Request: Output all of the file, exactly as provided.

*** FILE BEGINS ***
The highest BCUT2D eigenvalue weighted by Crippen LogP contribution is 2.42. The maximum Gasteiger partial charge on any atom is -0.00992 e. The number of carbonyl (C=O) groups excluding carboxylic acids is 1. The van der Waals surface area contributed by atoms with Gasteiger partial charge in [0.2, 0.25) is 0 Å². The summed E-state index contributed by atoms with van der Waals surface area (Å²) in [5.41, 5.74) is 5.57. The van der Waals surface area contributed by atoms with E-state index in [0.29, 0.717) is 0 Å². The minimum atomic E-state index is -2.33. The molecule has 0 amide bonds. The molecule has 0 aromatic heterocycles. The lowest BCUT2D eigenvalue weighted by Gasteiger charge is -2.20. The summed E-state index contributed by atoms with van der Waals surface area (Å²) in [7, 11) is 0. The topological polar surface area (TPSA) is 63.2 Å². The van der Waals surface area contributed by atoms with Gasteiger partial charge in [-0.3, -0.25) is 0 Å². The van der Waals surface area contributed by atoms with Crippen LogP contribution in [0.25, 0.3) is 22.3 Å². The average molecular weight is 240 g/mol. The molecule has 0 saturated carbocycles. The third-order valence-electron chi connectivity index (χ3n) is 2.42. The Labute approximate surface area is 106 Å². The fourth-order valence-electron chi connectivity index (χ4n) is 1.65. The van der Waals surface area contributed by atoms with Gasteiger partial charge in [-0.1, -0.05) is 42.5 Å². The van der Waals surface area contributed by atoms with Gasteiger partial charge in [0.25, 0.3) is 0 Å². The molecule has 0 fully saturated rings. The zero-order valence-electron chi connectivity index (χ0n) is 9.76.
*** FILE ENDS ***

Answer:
The highest BCUT2D eigenvalue weighted by Crippen LogP contribution is 2.42. The maximum Gasteiger partial charge on any atom is -0.00992 e. The number of carbonyl (C=O) groups excluding carboxylic acids is 1. The van der Waals surface area contributed by atoms with Gasteiger partial charge in [0.2, 0.25) is 0 Å². The summed E-state index contributed by atoms with van der Waals surface area (Å²) in [5.41, 5.74) is 5.57. The van der Waals surface area contributed by atoms with E-state index in [0.29, 0.717) is 0 Å². The minimum atomic E-state index is -2.33. The molecule has 0 amide bonds. The molecule has 0 aromatic heterocycles. The lowest BCUT2D eigenvalue weighted by Gasteiger charge is -2.20. The summed E-state index contributed by atoms with van der Waals surface area (Å²) in [7, 11) is 0. The topological polar surface area (TPSA) is 63.2 Å². The van der Waals surface area contributed by atoms with Gasteiger partial charge in [-0.3, -0.25) is 0 Å². The van der Waals surface area contributed by atoms with Crippen LogP contribution in [0.25, 0.3) is 22.3 Å². The average molecular weight is 240 g/mol. The molecule has 0 saturated carbocycles. The third-order valence-electron chi connectivity index (χ3n) is 2.42. The Labute approximate surface area is 106 Å². The fourth-order valence-electron chi connectivity index (χ4n) is 1.65. The van der Waals surface area contributed by atoms with Gasteiger partial charge in [-0.1, -0.05) is 42.5 Å². The van der Waals surface area contributed by atoms with Gasteiger partial charge in [0.25, 0.3) is 0 Å². The molecule has 0 fully saturated rings. The zero-order valence-electron chi connectivity index (χ0n) is 9.76.